Wang S.,Nanjing Agricultural University | Ni Y.,Nanjing Agricultural University | Guo F.,Nanjing Agricultural University | Fu W.,Nanjing Agricultural University | And 2 more authors.
Comparative Biochemistry and Physiology - A Molecular and Integrative Physiology | Year: 2013

Tonic immobility (TI) test is commonly used to assess fear. Animals showing different TI durations demonstrate distinct behavior and biochemical responses to stress. However, less is known about how TI phenotype affects growth and welfare of domestic fowl. In this study, broiler chickens (Gallus gallus) were classified into short and long TI duration (STI and LTI) phenotypes and treated chronically with vehicle (CON) or corticosterone (CORT). STI broilers demonstrated significantly higher growth rate with higher breast muscle yield (P<0.05) and liver weight relative to BW tended to be lower (P=0.053), which was accompanied by higher serum concentration of CORT (P<0.05) and uric acid (P<0.01), but lower serum level of T4 (P=0.01). CORT severely reduced body weight, as well as the relative weight of muscle, bursa of Fabricius and spleen (P<0.001), but relative liver weight was increased (P<0.001). CORT-treated chickens had reduced serum CORT, elevated heterophile/lymphocyte ratio, and increased serum levels of total and free T3. STI broilers displayed more preening behavior (P<0.05), yet CORT elicited more walking behavior (P<0.05). No difference was observed in the welfare assessment scores between STI and LTI phenotypes under basal situation, while LTI chickens showed significantly increased incidence of pad dermatitis compared to STI under CORT exposure. The results suggest that STI broilers demonstrate better growth performance and higher adaptability to stress compared to LTI chickens. © 2013 Elsevier Inc.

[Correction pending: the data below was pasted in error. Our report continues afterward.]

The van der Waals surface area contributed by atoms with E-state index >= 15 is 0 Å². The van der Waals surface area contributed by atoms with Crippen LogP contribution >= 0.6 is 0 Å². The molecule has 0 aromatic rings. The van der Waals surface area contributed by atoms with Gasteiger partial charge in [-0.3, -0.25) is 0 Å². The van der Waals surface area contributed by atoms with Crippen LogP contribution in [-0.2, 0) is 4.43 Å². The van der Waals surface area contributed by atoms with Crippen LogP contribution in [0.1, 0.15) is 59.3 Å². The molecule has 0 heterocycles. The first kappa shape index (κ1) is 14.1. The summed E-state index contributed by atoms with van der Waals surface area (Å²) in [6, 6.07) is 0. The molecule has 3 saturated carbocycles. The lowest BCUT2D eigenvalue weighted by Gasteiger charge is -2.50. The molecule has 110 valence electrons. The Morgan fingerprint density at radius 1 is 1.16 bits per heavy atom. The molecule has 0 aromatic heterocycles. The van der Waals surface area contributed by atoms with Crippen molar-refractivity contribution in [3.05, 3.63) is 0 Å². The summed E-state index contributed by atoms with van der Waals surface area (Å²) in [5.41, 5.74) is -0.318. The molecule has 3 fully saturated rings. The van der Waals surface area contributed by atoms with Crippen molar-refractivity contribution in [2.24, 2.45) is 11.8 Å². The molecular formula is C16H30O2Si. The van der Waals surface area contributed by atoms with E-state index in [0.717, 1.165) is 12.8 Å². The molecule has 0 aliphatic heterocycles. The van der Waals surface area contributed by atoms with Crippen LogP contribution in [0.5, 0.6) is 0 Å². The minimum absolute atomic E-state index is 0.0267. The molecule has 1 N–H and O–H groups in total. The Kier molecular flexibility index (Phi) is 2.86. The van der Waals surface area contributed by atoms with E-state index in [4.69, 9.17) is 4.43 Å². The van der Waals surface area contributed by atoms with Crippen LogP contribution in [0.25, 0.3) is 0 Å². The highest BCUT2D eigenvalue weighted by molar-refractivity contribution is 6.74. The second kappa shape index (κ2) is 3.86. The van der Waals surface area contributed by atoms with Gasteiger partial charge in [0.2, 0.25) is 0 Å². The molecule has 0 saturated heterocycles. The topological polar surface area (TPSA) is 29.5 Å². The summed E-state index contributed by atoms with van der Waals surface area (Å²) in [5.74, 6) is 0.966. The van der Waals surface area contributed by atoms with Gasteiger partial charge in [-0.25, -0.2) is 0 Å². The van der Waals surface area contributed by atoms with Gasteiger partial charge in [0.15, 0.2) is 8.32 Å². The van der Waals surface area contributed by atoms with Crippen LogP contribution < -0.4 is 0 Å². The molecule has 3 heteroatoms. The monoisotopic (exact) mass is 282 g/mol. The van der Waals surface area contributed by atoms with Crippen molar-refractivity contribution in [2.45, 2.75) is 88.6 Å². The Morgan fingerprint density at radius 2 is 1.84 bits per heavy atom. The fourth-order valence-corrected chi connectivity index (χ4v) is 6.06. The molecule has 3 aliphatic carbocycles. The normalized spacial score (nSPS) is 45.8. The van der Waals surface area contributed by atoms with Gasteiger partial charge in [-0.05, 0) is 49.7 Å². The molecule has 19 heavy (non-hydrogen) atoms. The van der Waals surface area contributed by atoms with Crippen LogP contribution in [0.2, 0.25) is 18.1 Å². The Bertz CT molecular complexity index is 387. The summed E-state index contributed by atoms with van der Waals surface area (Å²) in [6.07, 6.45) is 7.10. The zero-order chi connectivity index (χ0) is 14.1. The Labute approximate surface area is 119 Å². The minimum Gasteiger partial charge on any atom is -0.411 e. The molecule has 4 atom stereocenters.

Phogat J.B.,Institute of Animal Genetics | Parvizi N.,Institute of Animal Genetics
Animal Reproduction Science | Year: 2010

The effects of different acute stressors on LH secretion and their possible interactions with opioidergic and catecholaminergic-modulation of LH secretion were investigated using gonadectomized male miniature pigs. Nose-snare (NS) or high intensity cracker blast (CB) or ACTH (1. iu/kg BW) was administered 3. h after start of blood sampling. Animals also received either naloxone (Nal; 1. mg/kg BW) or propranolol-a beta-adrenergic antagonist (Pro; 0.5. mg/kg BW) or saline. Naloxone and propranolol were given 30 (Nal) or 15. min (Pro), before the application of stressor or ACTH. Blood samples were collected every 10. min for 6h. Neither the acute stress of NS nor CB altered the LH secretion. ACTH increased the mean plasma LH concentrations and the LH pulse amplitude (p≤ 0.01) but not the pulse frequency. Naloxone elevated the mean LH values in controls, but had no effects on LH pulse frequency or pulse amplitude. Naloxone-induced increase in LH concentrations was attenuated by NS and ACTH. There was an increase in mean plasma LH values (p≤ 0.05), LH pulse amplitude (p≤ 0.01) and pulse frequency (p≤ 0.05) after treatment with propranolol. Nose-snare caused a reduction in the propranolol-induced increase of LH pulse frequency and pulse amplitude. In conclusion, although, the transient painful stress of NS does not affect the LH values, it alters the opioidergic and catecholaminergic-modulation of LH secretion. The interference with opioid system is possibly mediated by ACTH. © 2010 Elsevier B.V.